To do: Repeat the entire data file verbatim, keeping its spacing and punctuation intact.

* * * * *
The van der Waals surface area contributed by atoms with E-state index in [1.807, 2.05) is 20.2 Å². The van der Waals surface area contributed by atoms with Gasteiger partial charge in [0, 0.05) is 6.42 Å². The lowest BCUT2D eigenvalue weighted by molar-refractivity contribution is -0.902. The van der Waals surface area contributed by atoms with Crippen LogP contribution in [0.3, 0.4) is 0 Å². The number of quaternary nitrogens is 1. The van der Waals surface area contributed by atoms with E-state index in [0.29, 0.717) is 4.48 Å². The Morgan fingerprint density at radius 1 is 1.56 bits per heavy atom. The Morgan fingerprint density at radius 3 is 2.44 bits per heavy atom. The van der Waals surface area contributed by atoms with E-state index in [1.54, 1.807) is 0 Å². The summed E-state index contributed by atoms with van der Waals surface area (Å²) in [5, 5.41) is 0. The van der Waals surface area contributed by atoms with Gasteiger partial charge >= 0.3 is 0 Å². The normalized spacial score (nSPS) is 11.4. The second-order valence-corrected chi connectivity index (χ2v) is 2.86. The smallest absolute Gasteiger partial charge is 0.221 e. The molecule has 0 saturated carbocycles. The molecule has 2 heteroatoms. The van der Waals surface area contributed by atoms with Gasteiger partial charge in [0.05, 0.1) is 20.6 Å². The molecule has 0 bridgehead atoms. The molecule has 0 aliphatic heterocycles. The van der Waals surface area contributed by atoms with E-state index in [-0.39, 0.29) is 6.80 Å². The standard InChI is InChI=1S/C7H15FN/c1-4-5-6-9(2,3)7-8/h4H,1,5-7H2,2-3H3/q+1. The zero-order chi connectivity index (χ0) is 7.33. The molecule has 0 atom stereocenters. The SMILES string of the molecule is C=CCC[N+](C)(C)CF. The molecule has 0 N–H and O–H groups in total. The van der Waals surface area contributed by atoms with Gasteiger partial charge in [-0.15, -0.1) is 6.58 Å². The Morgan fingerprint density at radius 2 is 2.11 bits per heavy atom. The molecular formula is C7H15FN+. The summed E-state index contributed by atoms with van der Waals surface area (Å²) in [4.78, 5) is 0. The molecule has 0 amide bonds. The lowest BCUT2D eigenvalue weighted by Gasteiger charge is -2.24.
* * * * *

The van der Waals surface area contributed by atoms with E-state index in [1.807, 2.05) is 20.2 Å². The van der Waals surface area contributed by atoms with Gasteiger partial charge in [0, 0.05) is 6.42 Å². The lowest BCUT2D eigenvalue weighted by molar-refractivity contribution is -0.902. The van der Waals surface area contributed by atoms with Crippen LogP contribution in [0.3, 0.4) is 0 Å². The number of quaternary nitrogens is 1. The van der Waals surface area contributed by atoms with E-state index in [0.29, 0.717) is 4.48 Å². The Morgan fingerprint density at radius 1 is 1.56 bits per heavy atom. The Morgan fingerprint density at radius 3 is 2.44 bits per heavy atom. The van der Waals surface area contributed by atoms with E-state index in [1.54, 1.807) is 0 Å². The summed E-state index contributed by atoms with van der Waals surface area (Å²) in [5, 5.41) is 0. The van der Waals surface area contributed by atoms with Gasteiger partial charge >= 0.3 is 0 Å². The normalized spacial score (nSPS) is 11.4. The second-order valence-corrected chi connectivity index (χ2v) is 2.86. The smallest absolute Gasteiger partial charge is 0.221 e. The molecule has 0 saturated carbocycles. The molecule has 2 heteroatoms. The van der Waals surface area contributed by atoms with Gasteiger partial charge in [0.05, 0.1) is 20.6 Å². The molecule has 0 bridgehead atoms. The molecule has 0 aliphatic heterocycles. The van der Waals surface area contributed by atoms with E-state index in [-0.39, 0.29) is 6.80 Å². The standard InChI is InChI=1S/C7H15FN/c1-4-5-6-9(2,3)7-8/h4H,1,5-7H2,2-3H3/q+1. The zero-order chi connectivity index (χ0) is 7.33. The molecule has 0 atom stereocenters. The SMILES string of the molecule is C=CCC[N+](C)(C)CF. The molecule has 0 N–H and O–H groups in total. The van der Waals surface area contributed by atoms with Gasteiger partial charge in [-0.15, -0.1) is 6.58 Å². The Morgan fingerprint density at radius 2 is 2.11 bits per heavy atom. The molecular formula is C7H15FN+. The summed E-state index contributed by atoms with van der Waals surface area (Å²) in [4.78, 5) is 0. The molecule has 0 amide bonds. The lowest BCUT2D eigenvalue weighted by Gasteiger charge is -2.24.